Posted by Leslie S. Conery, ISTE Deputy CEO
Our online journey exploring the ways that schools around the world–with support from the HP Catalyst Initiative in partnership with ISTE–are implementing creative approaches to STEM education to transform teaching and learning continues with a visit to Scofield Magnet School in Stamford, Connecticut.
Students arrive at Scofield Middle School expecting to be immersed in STEM education. However, just like their global partners in the HP Catalyst Initiative, teachers here are faced with the challenge of getting students excited about and engaged in learning.
What began as teachable moment when water quality issues arose in Stamford, Conn., has blossomed into a hands-on, inquiry-based learning opportunity that has connected students to the world beyond the classroom.
Three years ago, with the help of a 2009 HP Innovations in Education grant (now the HP Catalyst Grant Initiative), teachers and students began a project titled, “Assessing Water Quality: The Impact of Stamford’s History and Implications for Future Growth and Urban Planning.” Today, Scofield’s expanded project, “The Challenge of Water Quality: China and United States Sister Schools Seek Solutions Together,” has grown to include collaborations with students from their sister middle school at Shandon University in Jinan, China. Meanwhile, the number of Scofield students participating has more than tripled. Teachers have traveled to China to immerse the Jinan students in water- quality testing, and recently a group of students and teachers from Jinan traveled to Stamford to participate in the water-quality testing with their new friends at Scofield.
Launched as a STEM education project, the initiative now spans the Scofield curriculum and the Stamford community. In language arts and social studies, students read and respond to articles about water contamination in Stamford. In science, a representative from a water testing company spoke to the students about how testing is done and evaluated. The city engineer came in to speak about how water moves through their city, and students learned from a representative of the local historical society a bit about the history of Stamford and how the contamination might have occurred. Finally, students learned what concerned citizens can do to change the situation. In the words of one, “I never realized I could make a difference.”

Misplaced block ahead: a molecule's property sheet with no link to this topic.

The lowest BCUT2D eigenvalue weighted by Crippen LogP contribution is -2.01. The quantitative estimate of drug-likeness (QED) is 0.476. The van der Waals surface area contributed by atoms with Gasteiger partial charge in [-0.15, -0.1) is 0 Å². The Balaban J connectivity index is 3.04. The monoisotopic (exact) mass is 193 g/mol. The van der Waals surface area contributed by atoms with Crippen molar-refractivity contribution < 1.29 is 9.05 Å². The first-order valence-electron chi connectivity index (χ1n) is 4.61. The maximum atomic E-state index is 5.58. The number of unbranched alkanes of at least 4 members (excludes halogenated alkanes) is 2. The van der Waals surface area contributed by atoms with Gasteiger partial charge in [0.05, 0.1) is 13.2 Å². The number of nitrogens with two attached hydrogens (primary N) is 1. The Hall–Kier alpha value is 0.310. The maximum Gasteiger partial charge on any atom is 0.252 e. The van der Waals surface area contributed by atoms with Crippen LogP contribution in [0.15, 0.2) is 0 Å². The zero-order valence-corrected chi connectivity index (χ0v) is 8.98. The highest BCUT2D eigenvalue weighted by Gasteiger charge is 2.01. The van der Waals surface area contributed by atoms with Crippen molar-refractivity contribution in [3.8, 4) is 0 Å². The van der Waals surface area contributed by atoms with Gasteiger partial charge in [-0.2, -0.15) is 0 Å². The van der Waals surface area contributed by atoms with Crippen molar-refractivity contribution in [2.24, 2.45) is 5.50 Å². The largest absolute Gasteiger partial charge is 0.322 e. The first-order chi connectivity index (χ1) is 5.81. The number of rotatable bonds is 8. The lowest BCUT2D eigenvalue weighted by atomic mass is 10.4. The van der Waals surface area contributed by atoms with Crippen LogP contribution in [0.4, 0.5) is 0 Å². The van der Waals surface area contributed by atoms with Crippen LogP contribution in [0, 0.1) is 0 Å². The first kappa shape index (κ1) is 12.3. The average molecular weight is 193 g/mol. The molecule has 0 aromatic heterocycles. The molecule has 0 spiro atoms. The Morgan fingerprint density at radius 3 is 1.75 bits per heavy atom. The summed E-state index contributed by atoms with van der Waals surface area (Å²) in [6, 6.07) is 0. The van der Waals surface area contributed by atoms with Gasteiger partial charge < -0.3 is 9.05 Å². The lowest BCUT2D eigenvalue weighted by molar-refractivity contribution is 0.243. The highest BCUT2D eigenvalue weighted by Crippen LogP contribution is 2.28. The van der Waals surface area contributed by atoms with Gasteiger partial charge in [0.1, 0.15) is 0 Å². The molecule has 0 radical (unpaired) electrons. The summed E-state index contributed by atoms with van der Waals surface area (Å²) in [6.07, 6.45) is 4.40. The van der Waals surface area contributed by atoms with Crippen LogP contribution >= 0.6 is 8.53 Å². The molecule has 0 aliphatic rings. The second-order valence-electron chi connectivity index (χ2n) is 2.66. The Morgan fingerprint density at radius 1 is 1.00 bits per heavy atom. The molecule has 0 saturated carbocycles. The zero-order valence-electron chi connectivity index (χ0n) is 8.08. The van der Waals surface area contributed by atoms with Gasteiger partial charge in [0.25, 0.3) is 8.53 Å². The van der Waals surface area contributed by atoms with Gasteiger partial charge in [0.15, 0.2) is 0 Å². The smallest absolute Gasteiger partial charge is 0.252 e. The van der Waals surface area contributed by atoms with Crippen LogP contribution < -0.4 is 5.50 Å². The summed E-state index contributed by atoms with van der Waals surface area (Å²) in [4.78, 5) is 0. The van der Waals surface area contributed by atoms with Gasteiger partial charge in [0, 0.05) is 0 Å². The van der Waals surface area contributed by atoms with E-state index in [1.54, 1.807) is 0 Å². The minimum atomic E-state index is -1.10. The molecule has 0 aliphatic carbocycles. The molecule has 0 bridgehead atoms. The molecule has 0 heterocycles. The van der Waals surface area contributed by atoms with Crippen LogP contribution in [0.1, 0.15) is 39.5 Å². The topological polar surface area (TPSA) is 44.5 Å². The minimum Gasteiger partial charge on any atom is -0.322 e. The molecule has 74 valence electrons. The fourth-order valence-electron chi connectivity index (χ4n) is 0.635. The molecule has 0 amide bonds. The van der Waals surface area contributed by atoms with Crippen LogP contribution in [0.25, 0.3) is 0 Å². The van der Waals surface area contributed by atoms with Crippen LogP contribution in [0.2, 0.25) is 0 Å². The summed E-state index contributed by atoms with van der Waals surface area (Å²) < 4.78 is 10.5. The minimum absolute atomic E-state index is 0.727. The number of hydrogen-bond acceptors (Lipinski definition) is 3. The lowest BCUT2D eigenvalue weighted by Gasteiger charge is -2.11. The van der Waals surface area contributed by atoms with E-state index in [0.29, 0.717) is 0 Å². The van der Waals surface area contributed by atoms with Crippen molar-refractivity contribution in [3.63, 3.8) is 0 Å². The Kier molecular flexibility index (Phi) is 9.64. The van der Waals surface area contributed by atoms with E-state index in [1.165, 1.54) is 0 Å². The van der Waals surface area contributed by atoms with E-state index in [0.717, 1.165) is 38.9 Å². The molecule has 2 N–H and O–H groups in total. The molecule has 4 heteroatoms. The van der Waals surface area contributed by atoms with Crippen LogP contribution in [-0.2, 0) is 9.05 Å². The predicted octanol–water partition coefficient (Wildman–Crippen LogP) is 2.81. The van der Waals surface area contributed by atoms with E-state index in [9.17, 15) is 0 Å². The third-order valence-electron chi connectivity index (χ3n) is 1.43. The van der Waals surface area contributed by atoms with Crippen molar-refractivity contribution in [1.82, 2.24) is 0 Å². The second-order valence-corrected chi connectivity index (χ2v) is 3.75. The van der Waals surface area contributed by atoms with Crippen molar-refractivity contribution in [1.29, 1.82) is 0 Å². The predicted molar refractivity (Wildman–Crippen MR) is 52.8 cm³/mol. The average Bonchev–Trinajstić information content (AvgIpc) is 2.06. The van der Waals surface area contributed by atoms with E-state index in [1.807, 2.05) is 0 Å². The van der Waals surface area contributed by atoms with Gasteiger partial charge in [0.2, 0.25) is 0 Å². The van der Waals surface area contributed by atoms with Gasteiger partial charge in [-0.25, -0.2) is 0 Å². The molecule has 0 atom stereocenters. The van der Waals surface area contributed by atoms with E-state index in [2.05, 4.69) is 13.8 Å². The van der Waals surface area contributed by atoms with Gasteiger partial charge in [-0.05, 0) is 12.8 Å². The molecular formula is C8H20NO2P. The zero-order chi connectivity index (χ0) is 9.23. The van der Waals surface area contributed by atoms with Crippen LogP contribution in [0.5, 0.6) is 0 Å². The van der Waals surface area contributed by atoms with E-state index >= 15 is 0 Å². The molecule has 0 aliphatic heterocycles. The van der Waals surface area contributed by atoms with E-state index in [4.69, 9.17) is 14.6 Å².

Listen to the voices of the students in this video tell the story of how this project has engaged them in learning and changed their world view.
The project has achieved a state and national profile. In 2011, ISTE arranged for administrators from Stamford Public Schools to present the Water Quality Testing Project at a Congressional Briefing in Washington, D.C., and administrators met with Connecticut legislators to appeal for more support for STEM initiatives.
As a part of the project, one of the research questions the Scofield team is attempting to answer is, “Will educators be able to get more students interested in STEM+ education and careers by creating a water testing interdisciplinary unit that contains an international component, integrates all disciplines, and utilizes technology in new and exciting ways?” They believe the answer is “yes.”
Just like far to the east at Kenyatta University in Nairobi, Kenya, our first stop on this online adventure, and on our second stop, far to the south at Liceo Bicentenario Araucania, Cautin, Chile, the teachers at Scofield Middle School in Stamford, Conn., are discovering how technology integration can engage and motivate students in STEM subjects and across the curriculum.